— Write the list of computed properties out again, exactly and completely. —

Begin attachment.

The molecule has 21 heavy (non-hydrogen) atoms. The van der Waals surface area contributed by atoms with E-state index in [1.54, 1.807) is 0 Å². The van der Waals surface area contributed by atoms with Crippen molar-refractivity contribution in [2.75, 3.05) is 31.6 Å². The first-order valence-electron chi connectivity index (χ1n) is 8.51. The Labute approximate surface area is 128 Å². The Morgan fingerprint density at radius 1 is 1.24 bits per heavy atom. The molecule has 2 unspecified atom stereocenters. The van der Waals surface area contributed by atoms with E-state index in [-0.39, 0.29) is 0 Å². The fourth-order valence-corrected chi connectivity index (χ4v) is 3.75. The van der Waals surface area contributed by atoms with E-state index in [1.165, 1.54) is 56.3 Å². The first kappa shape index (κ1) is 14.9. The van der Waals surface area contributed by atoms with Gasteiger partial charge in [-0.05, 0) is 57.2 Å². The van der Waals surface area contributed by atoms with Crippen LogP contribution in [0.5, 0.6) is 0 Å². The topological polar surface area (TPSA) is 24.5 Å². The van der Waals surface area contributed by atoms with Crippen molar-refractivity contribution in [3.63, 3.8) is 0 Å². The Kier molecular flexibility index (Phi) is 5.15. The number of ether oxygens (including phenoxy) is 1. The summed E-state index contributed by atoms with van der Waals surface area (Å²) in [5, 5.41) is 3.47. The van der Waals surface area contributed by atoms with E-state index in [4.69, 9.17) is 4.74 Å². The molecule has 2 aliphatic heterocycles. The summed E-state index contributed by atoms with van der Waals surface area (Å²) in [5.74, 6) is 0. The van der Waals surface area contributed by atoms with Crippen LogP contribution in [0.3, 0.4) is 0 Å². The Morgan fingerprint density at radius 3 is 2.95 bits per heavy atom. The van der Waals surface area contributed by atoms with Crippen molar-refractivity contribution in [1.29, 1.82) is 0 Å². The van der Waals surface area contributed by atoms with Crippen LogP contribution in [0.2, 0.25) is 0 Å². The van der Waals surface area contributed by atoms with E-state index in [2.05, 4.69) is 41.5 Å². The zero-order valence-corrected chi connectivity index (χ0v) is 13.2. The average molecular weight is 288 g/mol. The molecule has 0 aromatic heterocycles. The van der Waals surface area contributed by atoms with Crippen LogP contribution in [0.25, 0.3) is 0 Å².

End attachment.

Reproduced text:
The molecule has 21 heavy (non-hydrogen) atoms. The van der Waals surface area contributed by atoms with E-state index in [1.54, 1.807) is 0 Å². The van der Waals surface area contributed by atoms with Crippen molar-refractivity contribution in [2.75, 3.05) is 31.6 Å². The first-order valence-electron chi connectivity index (χ1n) is 8.51. The Labute approximate surface area is 128 Å². The Morgan fingerprint density at radius 1 is 1.24 bits per heavy atom. The molecule has 2 unspecified atom stereocenters. The van der Waals surface area contributed by atoms with E-state index in [-0.39, 0.29) is 0 Å². The fourth-order valence-corrected chi connectivity index (χ4v) is 3.75. The van der Waals surface area contributed by atoms with E-state index in [1.165, 1.54) is 56.3 Å². The first kappa shape index (κ1) is 14.9. The van der Waals surface area contributed by atoms with Gasteiger partial charge in [-0.05, 0) is 57.2 Å². The van der Waals surface area contributed by atoms with Crippen LogP contribution in [0.5, 0.6) is 0 Å². The topological polar surface area (TPSA) is 24.5 Å². The van der Waals surface area contributed by atoms with Crippen molar-refractivity contribution in [3.63, 3.8) is 0 Å². The Kier molecular flexibility index (Phi) is 5.15. The number of ether oxygens (including phenoxy) is 1. The summed E-state index contributed by atoms with van der Waals surface area (Å²) in [5, 5.41) is 3.47. The van der Waals surface area contributed by atoms with E-state index in [4.69, 9.17) is 4.74 Å². The molecule has 2 aliphatic heterocycles. The summed E-state index contributed by atoms with van der Waals surface area (Å²) in [5.74, 6) is 0. The van der Waals surface area contributed by atoms with Crippen LogP contribution in [0.3, 0.4) is 0 Å². The Morgan fingerprint density at radius 3 is 2.95 bits per heavy atom. The van der Waals surface area contributed by atoms with Crippen molar-refractivity contribution in [1.29, 1.82) is 0 Å². The van der Waals surface area contributed by atoms with Crippen LogP contribution in [0.2, 0.25) is 0 Å². The van der Waals surface area contributed by atoms with E-state index in [2.05, 4.69) is 41.5 Å². The zero-order valence-corrected chi connectivity index (χ0v) is 13.2. The average molecular weight is 288 g/mol. The molecule has 0 aromatic heterocycles. The van der Waals surface area contributed by atoms with Crippen LogP contribution in [0.25, 0.3) is 0 Å².